If you’re like me, and are painfully antisocial when it comes to meeting other parents, a built-in social option could be beneficial. Charters, as well as some online schooling options, frequently offer get-togethers and on-campus classes for students. My son’s program, for example, offers classes in our area so kids can learn alongside one another. They also host a kickoff park day each school year so families can socialize. Plus, I have access to my son’s certified teacher throughout the school year. Our program has monthly teacher meetings, where we do a progress check and she answers any questions I have. I enjoy having a sense of connection to the school through our teacher. Plus she gives great advice on learning strategies for my hands-on kiddo.
Third Question: How Do My Kids Learn Best?
I’ve always been a bookworm (thanks Mom & Dad!). I much preferred solo desk work to joining groups and engaging physically. As a homeschooling parent and lover of life learning, I recognize that not every student learns best by cracking open a textbook. Particularly wiggly six year olds like mine.
My favorite thing about homeschooling is the level of customization for each student’s learning style. For the bookworm (or tech oriented) kids, online programs can be a simple way to complete coursework quickly and move on to other interests. There isn’t excess classroom time spent going over details that might be boring to these students. Working pace is set by each student, and he or she can take as much time, or as little, as necessary.
Kids that enjoy a hands-on experience will love manipulative tools, outdoor exploration, and messy science experiments. Both private homeschooling and charter programs can be beneficial for these students. Sitting still isn’t a requirement unless attending a specific on campus class. Throughout our homeschool day, we have the luxury of taking breaks and reworking subjects to suit our visual learner’s needs. He definitely doesn’t have to sit at a desk all day, and my ability to teach isn’t affected by the location of our learning.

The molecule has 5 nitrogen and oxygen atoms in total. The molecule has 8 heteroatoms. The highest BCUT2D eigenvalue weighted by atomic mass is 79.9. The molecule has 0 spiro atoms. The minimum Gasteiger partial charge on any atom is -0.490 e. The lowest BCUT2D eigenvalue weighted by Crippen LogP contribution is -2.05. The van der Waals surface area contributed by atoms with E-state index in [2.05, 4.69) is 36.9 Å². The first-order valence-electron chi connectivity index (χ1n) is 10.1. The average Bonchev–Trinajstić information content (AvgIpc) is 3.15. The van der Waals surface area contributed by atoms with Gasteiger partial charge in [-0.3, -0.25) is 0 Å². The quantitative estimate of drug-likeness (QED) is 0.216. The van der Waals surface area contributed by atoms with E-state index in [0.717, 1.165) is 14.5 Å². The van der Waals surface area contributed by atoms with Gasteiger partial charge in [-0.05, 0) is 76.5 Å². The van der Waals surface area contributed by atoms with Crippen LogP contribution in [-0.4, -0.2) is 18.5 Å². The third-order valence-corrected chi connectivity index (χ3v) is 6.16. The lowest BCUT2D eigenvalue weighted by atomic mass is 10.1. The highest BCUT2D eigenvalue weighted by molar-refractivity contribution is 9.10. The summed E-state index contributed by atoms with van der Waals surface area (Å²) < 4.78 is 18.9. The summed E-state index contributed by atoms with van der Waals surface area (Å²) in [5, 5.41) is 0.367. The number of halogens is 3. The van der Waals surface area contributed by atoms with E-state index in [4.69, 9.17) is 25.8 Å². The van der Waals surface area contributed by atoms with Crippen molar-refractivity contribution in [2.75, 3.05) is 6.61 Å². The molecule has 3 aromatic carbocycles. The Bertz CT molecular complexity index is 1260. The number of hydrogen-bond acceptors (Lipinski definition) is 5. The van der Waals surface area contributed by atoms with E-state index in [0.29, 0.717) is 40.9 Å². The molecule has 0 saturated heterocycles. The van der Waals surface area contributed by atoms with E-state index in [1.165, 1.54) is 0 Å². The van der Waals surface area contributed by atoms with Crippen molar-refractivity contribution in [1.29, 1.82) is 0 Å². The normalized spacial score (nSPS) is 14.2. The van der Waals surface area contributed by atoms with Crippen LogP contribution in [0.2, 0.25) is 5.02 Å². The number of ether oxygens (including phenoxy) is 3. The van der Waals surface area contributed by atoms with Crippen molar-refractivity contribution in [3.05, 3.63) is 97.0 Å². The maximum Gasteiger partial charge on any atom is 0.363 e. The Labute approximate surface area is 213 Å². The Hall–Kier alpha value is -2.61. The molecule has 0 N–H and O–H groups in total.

For kids like first grade me, working in groups could be a source of stress. For other kids, working alone might by abysmally boring. With private homeschool and charters, it’s up to the parent’s discretion how often kids work in groups (or not).
Now that we’ve clearly covered how to homeschool, are you proud to be part of that 3.5% that do?
I know there’s a lot to consider about homeschool. It can sometimes feel like a part time (or full time!) job. What’s so awesome about homeschool in general, is the ability to switch it up. If schooling through a charter doesn’t work out for us, there’s always the private option. If my kids want to get all their work done online when they’re in high school, we’ll go that route.
I know a dad who has three homeschooled kids, and uses a different program and teaching format for each. The beauty of schooling at home is we get to make those choices based on our children's best interests. Click To Tweet
That might change next week, next year, or ten years from now. What I love about the process is it involves learning alongside my kids. We’re on this journey together, so I’m more than just their tour guide!
Just to be clear, I’m not affiliated with any of the above recommended resources or programs 🙂